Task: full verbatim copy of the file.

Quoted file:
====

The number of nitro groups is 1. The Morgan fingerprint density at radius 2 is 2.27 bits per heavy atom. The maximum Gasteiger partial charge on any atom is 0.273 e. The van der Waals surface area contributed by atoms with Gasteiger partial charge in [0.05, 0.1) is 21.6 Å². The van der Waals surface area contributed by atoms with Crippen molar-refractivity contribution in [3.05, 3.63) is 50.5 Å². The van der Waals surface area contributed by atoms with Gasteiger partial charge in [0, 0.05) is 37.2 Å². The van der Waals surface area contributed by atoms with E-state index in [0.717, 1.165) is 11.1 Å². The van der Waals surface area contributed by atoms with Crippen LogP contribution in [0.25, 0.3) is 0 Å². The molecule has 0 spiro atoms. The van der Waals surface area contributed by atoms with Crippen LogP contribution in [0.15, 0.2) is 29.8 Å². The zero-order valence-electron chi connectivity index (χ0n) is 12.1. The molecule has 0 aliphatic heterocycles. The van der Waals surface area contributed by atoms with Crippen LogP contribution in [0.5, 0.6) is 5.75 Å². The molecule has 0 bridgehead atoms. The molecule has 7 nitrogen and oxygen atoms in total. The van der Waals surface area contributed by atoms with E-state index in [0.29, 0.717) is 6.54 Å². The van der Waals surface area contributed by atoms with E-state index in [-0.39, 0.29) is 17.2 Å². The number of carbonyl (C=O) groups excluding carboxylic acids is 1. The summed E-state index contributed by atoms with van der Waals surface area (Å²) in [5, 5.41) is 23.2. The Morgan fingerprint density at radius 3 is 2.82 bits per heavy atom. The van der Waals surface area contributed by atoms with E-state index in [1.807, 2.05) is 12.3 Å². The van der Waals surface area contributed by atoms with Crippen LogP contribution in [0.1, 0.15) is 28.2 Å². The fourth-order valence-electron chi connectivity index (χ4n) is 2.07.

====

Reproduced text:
The number of nitro groups is 1. The Morgan fingerprint density at radius 2 is 2.27 bits per heavy atom. The maximum Gasteiger partial charge on any atom is 0.273 e. The van der Waals surface area contributed by atoms with Gasteiger partial charge in [0.05, 0.1) is 21.6 Å². The van der Waals surface area contributed by atoms with Crippen molar-refractivity contribution in [3.05, 3.63) is 50.5 Å². The van der Waals surface area contributed by atoms with Gasteiger partial charge in [0, 0.05) is 37.2 Å². The van der Waals surface area contributed by atoms with E-state index in [0.717, 1.165) is 11.1 Å². The van der Waals surface area contributed by atoms with Crippen LogP contribution in [0.25, 0.3) is 0 Å². The molecule has 0 spiro atoms. The van der Waals surface area contributed by atoms with Crippen LogP contribution in [0.15, 0.2) is 29.8 Å². The zero-order valence-electron chi connectivity index (χ0n) is 12.1. The molecule has 0 aliphatic heterocycles. The van der Waals surface area contributed by atoms with Crippen LogP contribution in [0.5, 0.6) is 5.75 Å². The molecule has 0 bridgehead atoms. The molecule has 7 nitrogen and oxygen atoms in total. The van der Waals surface area contributed by atoms with E-state index in [0.29, 0.717) is 6.54 Å². The van der Waals surface area contributed by atoms with E-state index in [-0.39, 0.29) is 17.2 Å². The number of carbonyl (C=O) groups excluding carboxylic acids is 1. The summed E-state index contributed by atoms with van der Waals surface area (Å²) in [5, 5.41) is 23.2. The Morgan fingerprint density at radius 3 is 2.82 bits per heavy atom. The van der Waals surface area contributed by atoms with E-state index in [1.807, 2.05) is 12.3 Å². The van der Waals surface area contributed by atoms with Crippen LogP contribution in [0.1, 0.15) is 28.2 Å². The fourth-order valence-electron chi connectivity index (χ4n) is 2.07.